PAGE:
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April 04, 2007

Chubb Answers Attorneys' Concerns Regarding Insurability of Lawyer Bloggers - I'll Use It To Fertilize My Garden

Kevin O'Keefe of Lexblog posted the response he received in the form of a press release from Chubb after the blogosphere exploded with posts and commentary regarding Chubb's denial of insurance for those lawyers who blog.  You can read the press release here:

News from Chubb 

Chubb Group of Insurance Companies

15 Mountain View Road

P.O. Box 1615

Warren, New Jersey 07059

Contact: Jodi Dorman

(908) 903-2608

Email:

jdorman@chubb.com

Chubb’s Position on Law Firm Blogs

WARREN, NJ, April 4, 2007—"

Chubb Group of Insurance Companies was recently the subject of some confusing media reports about the company’s willingness to insure blogs. As a leading insurer of law firms across the country, we make it a priority to be on top of emerging trends that affect law firms," said James L. Rhyner, worldwide lawyers professional manager for Chubb Specialty Insurance. "Today, more and more law firms are establishing blogs. Chubb does insure this new form of communication—and will continue to do so within select parameters."

Depending on the way law firms use technology, a blog can create a minimal to significant level of added risk. "In that regard, managing risk associated with a blog is an appropriate part of the underwriting function—and Chubb takes its underwriting responsibilities seriously," said Rhyner.

Chubb has found that law firm blogs fall into two general classes: informational and advisory.

An informational blog presents information or offers a forum for discussing issues in a neutral, unbiased way. This type of blog offers information similar to that found in an article or presented by an individual in a seminar—informational blogs do not provide advice to a specific individual on a unique matter. Typically, these blogs pose a minimal level of risk from Chubb’s underwriting perspective.

In an advisory blog, however, a law firm offers advice. By its nature, then, it increases the risk of a malpractice lawsuit against the firm. An advisory blog can potentially establish an attorney-client relationship, possibly bypassing such safeguards as determining the suitability of a potential client and checking for possible conflicts of interest. As always, Chubb’s underwriters will evaluate each submission on its own merits.

Chubb provides insurance coverage for 90% of the law firms listed in The American Lawyer’s AM Law 200. It also offers brokers and law firm customers free loss management guidance, including A Lawyer’s Guide to Managing E-Lawyering Risks and Managing Legal Malpractice.

The member insurers of the Chubb Group of Insurance Companies form a multi-billion dollar organization providing property and casualty insurance for personal and commercial customers worldwide through 8,500 independent agents and brokers. Chubb's global network includes branches and affiliates throughout North America, Europe, Latin America, Asia and Australia.

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I find their response extremely interesting. I have never heard of an 'advisory blog.'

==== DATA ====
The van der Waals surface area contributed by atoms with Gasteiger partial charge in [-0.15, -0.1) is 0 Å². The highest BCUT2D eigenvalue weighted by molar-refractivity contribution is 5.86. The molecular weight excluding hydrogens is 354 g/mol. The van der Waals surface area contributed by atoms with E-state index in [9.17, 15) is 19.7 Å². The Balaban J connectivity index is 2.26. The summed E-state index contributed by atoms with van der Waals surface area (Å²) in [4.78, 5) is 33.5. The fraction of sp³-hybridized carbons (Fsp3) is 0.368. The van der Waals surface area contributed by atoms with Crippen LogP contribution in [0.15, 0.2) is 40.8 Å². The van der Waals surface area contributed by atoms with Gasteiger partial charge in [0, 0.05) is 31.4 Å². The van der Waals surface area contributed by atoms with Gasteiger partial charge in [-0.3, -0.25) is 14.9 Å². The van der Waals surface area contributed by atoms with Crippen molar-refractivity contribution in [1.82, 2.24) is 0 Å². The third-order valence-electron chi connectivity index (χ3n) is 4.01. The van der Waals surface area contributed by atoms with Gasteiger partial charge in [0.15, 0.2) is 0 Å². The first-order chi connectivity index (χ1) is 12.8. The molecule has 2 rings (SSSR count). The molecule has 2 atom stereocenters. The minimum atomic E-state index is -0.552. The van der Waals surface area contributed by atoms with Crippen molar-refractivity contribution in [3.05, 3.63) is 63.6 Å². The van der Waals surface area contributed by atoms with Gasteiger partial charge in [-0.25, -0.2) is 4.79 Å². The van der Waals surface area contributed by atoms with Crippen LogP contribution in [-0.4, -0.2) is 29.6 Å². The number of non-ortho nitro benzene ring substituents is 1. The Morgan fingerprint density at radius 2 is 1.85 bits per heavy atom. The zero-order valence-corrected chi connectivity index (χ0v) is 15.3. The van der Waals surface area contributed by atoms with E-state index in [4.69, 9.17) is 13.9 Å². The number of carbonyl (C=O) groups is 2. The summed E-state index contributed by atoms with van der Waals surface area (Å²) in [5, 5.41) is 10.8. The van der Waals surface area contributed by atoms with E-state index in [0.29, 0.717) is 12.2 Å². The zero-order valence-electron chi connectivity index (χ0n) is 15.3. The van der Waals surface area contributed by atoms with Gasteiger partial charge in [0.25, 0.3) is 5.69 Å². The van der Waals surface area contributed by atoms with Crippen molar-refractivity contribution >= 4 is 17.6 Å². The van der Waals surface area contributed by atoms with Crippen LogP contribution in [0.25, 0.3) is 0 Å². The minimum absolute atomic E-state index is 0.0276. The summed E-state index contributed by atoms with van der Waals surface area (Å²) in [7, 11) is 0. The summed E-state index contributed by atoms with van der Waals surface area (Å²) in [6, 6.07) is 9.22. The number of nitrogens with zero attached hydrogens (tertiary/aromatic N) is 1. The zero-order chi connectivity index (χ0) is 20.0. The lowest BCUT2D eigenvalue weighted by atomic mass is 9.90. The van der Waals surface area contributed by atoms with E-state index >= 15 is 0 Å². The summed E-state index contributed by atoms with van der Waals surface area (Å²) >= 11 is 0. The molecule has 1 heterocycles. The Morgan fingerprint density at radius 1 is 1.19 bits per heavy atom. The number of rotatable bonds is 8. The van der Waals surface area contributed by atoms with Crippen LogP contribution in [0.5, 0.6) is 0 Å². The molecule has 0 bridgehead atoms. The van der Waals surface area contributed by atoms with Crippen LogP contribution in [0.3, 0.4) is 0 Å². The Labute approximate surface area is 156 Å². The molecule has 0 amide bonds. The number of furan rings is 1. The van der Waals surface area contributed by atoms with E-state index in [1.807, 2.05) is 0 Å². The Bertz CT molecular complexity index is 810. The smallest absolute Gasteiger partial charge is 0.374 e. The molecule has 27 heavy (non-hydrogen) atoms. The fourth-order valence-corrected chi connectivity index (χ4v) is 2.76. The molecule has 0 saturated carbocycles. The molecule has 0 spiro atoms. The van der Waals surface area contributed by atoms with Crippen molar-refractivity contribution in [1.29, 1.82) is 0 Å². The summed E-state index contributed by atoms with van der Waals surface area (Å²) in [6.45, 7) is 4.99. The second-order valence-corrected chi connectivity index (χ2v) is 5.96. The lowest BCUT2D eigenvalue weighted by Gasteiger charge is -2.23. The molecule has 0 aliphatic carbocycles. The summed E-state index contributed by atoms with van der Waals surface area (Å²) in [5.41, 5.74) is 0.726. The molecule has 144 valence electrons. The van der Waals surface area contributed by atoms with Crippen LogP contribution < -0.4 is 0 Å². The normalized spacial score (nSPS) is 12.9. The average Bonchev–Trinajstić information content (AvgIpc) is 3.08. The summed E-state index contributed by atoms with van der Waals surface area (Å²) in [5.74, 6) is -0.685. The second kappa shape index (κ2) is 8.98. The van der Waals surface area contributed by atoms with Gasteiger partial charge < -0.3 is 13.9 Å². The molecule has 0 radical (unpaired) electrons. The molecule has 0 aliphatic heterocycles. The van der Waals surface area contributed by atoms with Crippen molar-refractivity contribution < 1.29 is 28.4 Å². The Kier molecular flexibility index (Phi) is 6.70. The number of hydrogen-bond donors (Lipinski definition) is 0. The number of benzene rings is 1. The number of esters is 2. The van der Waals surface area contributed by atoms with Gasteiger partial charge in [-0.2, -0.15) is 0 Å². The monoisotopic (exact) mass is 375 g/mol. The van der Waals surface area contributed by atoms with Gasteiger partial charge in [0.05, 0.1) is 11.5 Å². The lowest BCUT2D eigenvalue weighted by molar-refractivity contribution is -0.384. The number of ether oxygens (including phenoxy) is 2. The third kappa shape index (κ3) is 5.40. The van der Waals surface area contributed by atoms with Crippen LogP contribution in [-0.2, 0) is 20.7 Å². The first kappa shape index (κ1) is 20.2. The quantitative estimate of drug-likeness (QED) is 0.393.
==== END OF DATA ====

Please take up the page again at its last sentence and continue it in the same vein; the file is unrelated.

What it seems to me is that Chubb is creating their own definition of the blog they fear versus the reality of what a blog is and does. Any practice-area based blog is informational and I have yet to see a blog which advises unknown clients. There are blogs which can have a forum component providing give and take with the author but I have yet to see an author give 'advice' that establishes an attorney client relationship.

But my best guess is the all important language in their letter which gives them the opportunity to review each blog on a case-by-case basis to determine insurability.  This language allows them to determine where each blog falls on their pendulum of risk, minimal to maximum, and as to whether or not the blog author is complying with the current rules governing 'advertising' within their state such as including the much disputed disclaimers as well as where blogs fall within overall marketing strategies, which have inspired recent court challenges, specifically as to whether blogs are traditional advertising, such as in New York.

If attorneys are victorious in New York, can the insurance companies go in the back door and dictate compliance based upon their own nonsensical criteria or withhold insurance? Imagine the insurance companies dictating where and how big your disclaimer must be positioned on your blog?  Insurance companies dictating the content and tone of your blog?

Quite frankly, it is the worst kind of fabrication to manipulate the legal professions' use of this new medium. It is a blatant attack against free speech in the name of 'risk' and insurance companies are at the helm. And then take it a step further. You rebel, drop your insurance, but wait...you are in an state that requires malpractice insurance? What next...who you are permitted to take on as a client?

The lawyer injured the most by this type of behavior, if it is permitted, is the solo.  Blogs give solos a leg up in the competitive legal world because they can react the quickest to new technologies and capitalize on their advantages when targeting their potential audience.  It is a tool that permits solos to zoom forward at warp speed leaving the larger firms in the dust.  Threatening a large law firm's insurability is not intimidating to large firms because, in my opinion, I don't think large firms really profit from having blogs in the same way a solo does.  If they lose this tool, big deal.  However, it can be the lifeblood for a solo and this type of intrusion by insurance companies cannot be abided especially when the answer shows blatant manipulation and fabrication and a deliberate total lack of understanding of the medium.

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